The Grand Parade informal traders have raised numerous concerns over the trading plans, including unsafe demarcations and restrictions to the proposed trading hours. File picture: African News Agency (ANA)
The Grand Parade informal traders have raised numerous concerns over the trading plans, including unsafe demarcations and restrictions to the proposed trading hours. File picture: African News Agency (ANA)

Informal traders oppose City of Cape Town’s proposed CBD trading plan

By Siphokazi Vuso Time of article published Apr 14, 2021

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Cape Town – Disgruntled Grand Parade traders have vowed to seek legal opinion should the City “insist” to implement the Central Business District (CBD) trading plan without their support and approval.

This comes after the City’s Urban Management Directorate invited the public to comment on the proposed draft informal trading plans for the CBD last month, citing that changes in trading dynamics triggered the need to review the current plans.

The public participation process was open for comment from March 1 and closed on March 31.

The Grand Parade informal traders have raised numerous concerns over the trading plans, including unsafe demarcations and restrictions to the proposed trading hours.

In a letter to the City, dated March 26, Grand Parade Traders Forum (GPTF) chairperson Riedewaan Charles said should the City insist or attempt the implementation, they would have no alternative but to seek legal opinion to halt it.

“GPTF is of the view that this City has, over the past two years, disregarded our input in relation to the then trading plan which, at that time, was rejected by us. That the City now presents an identical trading plan for the Grand Parade is both disingenuous and an insult to our intelligence.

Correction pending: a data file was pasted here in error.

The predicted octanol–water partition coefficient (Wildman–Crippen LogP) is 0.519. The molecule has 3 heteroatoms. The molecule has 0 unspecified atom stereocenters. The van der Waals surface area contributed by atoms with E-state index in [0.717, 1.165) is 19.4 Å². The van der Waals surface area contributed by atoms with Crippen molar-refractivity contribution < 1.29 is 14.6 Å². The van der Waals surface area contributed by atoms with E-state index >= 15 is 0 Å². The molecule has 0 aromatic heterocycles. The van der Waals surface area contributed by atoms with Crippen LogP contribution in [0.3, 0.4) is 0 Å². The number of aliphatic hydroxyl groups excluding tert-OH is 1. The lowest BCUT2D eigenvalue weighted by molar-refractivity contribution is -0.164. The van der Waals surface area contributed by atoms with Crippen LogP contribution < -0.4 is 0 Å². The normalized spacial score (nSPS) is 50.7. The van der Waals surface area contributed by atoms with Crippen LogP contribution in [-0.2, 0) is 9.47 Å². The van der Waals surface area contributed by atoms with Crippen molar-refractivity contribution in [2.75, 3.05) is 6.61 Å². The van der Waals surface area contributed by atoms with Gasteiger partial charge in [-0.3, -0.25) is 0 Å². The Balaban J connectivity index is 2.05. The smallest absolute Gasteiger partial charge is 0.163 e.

’’We have to wonder if this City intended to undermine the process of negotiation, or whether it ever had any intentions of even considering our suggestions or proposals in the first instance,” he said.

“While we have no current objections to the trading plan being rolled out in the rest of the CBD, it must be remembered that the Grand Parade has a specific set of dynamics not found anywhere else and, therefore, implementation of any plan must be viewed from that angle.

’’We stand ready to renegotiate the clauses, terms, and conditions as currently set out, and call for a meeting with the decision makers as a matter of priority,” Charles said.

The City said the correspondence is a submission, as required in terms of the Informal Trading By-law public participation process, and “comments received during the public participation period for the CBD informal trading plan, including this correspondence, will be considered and compiled in a report to council for a decision".

Cape Times

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